The evening also highlighted the often dangerous lengths to which journalists will go to tell important stories. CNN Presents won for "Unholy War," which looks at the effect of the US bombing campaign on the lives of ordinary Afghanis. It was one of four awards that CNN garnered and one of two for the team fronted by reporter Saira Shah. Shah also won for her work on "Beneath the Veil," which looks at the condition of Afghani women under the Taliban. Shah thanked her producer James Miller who, she said, "walked with me over the Hindu Kush mountains and let me wear his socks when I had frost bite." The team's executive producer, David Henshaw, paid tribute to their dedication, adding, "·these two very nearly died making their way through those mountains and that's not an exaggeration!"
"The Carpet Slaves: Stolen Children of India," won two Emmys for research, and investigative journalism. The film, which focuses on one man's search for his missing son, took the team from Cinemax Reel Life to India and into the dark world of modern slavery. Producer Kate Blewitt sought to bring attention to the plight of the estimated twenty-seven million people around the world who live and work as slaves. She admitted to having doubts over the size of the project, but recalled the mantra behind the work of her team. "My partner Brian Woods," she said, "reminded me, if you think you're too small to make a difference, then you haven't been to bed with a mosquito·let that be a lesson to us all."
The highlight of the evening, however, was turned in by a man known for capturing them. Roone Arledge, chairman of ABC News, having already won thirty-six Emmys and nearly every other television award and honor in his fifty years in broadcasting, was given the first-ever Lifetime Achievement Award in News and Documentary. The honor was presented by longtime friend and colleague Barbara Walters.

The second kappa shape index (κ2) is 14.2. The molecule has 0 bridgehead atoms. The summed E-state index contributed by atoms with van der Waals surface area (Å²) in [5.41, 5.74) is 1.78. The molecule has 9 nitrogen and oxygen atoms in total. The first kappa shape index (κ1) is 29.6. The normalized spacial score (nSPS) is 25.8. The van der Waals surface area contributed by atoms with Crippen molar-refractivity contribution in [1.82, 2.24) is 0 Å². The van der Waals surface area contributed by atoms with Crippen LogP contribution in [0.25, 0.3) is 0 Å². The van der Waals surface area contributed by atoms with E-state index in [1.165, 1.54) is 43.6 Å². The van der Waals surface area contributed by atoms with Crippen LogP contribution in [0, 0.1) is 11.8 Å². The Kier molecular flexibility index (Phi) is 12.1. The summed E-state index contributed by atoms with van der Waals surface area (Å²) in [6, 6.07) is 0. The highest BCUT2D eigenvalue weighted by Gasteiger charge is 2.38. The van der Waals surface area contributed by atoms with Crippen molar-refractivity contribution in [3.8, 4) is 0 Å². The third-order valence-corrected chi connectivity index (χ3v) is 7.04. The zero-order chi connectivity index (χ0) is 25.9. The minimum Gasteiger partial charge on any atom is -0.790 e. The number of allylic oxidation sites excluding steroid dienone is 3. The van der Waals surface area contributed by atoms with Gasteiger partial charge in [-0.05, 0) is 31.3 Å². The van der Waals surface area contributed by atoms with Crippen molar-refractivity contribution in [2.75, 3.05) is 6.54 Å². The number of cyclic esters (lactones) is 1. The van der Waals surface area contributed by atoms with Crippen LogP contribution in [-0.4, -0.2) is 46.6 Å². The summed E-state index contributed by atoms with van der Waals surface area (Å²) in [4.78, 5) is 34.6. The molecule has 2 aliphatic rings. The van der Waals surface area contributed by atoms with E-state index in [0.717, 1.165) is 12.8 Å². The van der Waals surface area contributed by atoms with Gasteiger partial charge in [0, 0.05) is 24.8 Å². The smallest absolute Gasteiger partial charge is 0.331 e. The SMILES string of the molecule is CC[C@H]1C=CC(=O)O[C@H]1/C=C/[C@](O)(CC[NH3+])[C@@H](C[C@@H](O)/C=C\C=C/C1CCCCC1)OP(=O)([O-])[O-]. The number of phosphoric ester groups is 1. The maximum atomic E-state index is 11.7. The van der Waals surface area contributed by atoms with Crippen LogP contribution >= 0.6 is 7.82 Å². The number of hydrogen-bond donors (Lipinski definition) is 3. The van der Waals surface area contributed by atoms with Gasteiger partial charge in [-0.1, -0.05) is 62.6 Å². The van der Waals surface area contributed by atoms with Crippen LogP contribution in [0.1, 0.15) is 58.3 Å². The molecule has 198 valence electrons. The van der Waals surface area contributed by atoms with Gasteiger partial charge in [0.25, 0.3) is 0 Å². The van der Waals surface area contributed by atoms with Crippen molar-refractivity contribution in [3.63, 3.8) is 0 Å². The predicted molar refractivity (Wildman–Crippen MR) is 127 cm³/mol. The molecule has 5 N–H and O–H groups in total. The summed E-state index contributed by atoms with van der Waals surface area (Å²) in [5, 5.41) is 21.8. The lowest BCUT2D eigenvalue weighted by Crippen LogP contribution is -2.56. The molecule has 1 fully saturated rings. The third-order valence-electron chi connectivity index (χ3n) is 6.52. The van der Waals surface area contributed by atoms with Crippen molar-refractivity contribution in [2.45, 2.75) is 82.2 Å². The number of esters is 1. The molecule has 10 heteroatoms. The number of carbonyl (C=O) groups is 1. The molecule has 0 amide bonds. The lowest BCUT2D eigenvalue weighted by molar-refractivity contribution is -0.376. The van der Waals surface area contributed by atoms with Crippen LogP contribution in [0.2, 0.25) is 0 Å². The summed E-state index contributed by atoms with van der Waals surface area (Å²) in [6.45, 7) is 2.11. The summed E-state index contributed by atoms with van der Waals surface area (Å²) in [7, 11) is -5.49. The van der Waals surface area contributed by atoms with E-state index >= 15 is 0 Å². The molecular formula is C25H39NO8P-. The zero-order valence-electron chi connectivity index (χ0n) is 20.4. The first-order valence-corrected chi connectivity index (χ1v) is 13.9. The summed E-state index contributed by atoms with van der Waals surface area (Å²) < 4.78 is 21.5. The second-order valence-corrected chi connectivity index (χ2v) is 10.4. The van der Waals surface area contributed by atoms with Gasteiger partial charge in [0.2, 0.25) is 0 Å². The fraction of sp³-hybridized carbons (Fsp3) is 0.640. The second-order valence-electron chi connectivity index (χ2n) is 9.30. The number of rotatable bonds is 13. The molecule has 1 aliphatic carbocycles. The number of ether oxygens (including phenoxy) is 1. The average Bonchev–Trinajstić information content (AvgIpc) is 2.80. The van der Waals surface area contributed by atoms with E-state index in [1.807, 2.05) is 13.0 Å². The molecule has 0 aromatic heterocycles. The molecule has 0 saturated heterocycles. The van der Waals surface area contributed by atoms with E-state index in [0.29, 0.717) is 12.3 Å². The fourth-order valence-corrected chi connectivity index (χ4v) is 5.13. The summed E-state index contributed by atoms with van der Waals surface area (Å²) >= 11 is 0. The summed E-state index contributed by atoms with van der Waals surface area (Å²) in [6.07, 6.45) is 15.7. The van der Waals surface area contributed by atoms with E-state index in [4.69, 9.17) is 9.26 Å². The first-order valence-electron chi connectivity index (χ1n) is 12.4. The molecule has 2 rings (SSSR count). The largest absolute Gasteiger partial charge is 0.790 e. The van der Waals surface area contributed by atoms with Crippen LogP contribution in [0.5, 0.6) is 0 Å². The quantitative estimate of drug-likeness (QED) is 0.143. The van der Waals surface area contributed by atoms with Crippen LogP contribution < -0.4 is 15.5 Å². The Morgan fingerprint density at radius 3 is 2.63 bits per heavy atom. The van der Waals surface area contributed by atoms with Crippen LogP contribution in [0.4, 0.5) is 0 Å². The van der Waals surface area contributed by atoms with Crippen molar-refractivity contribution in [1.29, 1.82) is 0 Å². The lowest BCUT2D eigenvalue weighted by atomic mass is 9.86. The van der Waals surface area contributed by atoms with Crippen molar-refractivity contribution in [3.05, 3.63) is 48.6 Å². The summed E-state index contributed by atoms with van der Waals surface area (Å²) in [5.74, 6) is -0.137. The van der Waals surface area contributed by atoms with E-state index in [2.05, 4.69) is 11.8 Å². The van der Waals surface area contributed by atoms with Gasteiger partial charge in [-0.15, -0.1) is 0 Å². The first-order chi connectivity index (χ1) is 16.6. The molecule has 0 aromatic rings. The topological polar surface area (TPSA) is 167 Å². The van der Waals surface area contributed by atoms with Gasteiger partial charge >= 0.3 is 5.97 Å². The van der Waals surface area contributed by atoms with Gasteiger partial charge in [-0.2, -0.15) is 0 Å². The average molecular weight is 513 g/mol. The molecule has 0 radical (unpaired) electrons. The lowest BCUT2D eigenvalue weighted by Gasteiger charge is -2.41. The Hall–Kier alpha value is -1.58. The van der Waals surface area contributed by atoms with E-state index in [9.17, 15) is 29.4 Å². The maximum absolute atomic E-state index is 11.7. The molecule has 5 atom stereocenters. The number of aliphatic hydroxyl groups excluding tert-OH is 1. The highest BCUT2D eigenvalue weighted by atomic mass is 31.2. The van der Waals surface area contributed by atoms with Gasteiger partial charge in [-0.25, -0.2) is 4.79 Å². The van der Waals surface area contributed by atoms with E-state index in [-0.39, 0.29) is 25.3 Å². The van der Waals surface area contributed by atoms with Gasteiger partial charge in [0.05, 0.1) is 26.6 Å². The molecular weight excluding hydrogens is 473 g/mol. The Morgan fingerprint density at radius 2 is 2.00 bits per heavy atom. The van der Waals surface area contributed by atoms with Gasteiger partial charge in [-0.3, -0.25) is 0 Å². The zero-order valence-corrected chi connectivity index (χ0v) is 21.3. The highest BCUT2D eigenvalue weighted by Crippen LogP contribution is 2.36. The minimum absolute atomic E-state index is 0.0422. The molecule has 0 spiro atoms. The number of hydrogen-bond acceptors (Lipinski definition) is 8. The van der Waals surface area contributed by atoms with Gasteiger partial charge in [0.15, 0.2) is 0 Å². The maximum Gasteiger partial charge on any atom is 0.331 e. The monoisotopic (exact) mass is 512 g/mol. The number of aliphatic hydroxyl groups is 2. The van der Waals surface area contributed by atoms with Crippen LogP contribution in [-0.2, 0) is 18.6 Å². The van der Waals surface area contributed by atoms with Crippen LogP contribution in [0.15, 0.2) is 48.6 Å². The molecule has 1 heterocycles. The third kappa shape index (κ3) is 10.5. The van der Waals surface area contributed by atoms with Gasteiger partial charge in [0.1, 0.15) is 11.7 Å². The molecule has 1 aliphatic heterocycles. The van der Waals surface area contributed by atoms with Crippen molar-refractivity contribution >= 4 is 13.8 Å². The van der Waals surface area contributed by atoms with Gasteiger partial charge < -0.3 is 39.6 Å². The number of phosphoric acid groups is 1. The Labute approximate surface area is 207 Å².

Arledge, the producer of ten Olympics, including the 1972 Munich Games, in which Palestinian terrorists killed eleven Israeli athletes, became a sports broadcasting legend with the innovations that he brought to ABC's Wide World of Sports and NFL Monday Night Football.
In 1977 Arledge took the helm at third-ranked ABC News and turned it into a leader in news programming. Under Arledge World News Tonight with Peter Jennings became America's leading evening news broadcast. In addition, Mr. Arledge pioneered the development of late-night news programming by creating Nightline, which grew out of the unprecedented nightly coverage of the 444-day Iran hostage crisis. He also helped set the standard for primetime news programming with the creation of the newsmagazines 20/20 and PrimeTime Live.
Walters emphasized Arledge's tremendous ability for scouting talent. Among the list of news professionals whose careers Arledge nurtured are: Peter Jennings, Ted Koppel, Diane Sawyer, Sam Donaldson and Walters herself. "He changed my life," Walters said, "as he did so many people at ABC·He championed us. He nourished us and in some cases, he saved us." And on a film celebrating his remarkable life, Arledge was venerated by an impressive list of people including, President Bill Clinton, Mikhail Gorbachev, Walter Cronkite, Dennis Swanson and Mohammed Ali.
Arledge, who could not attend the ceremony due to illness, accepted the award from his home. "So here I am tonight," Arledge said, "a bit shaky in the legs, but grateful. Our business, all of broadcasting is in the middle of great change. We are at a beginning again and you don't know where that act of yours will lead you. Good luck, good timing and a furious amount of hard work will lead some people to win this award·and I plan to be in the audience clapping loudly when you do."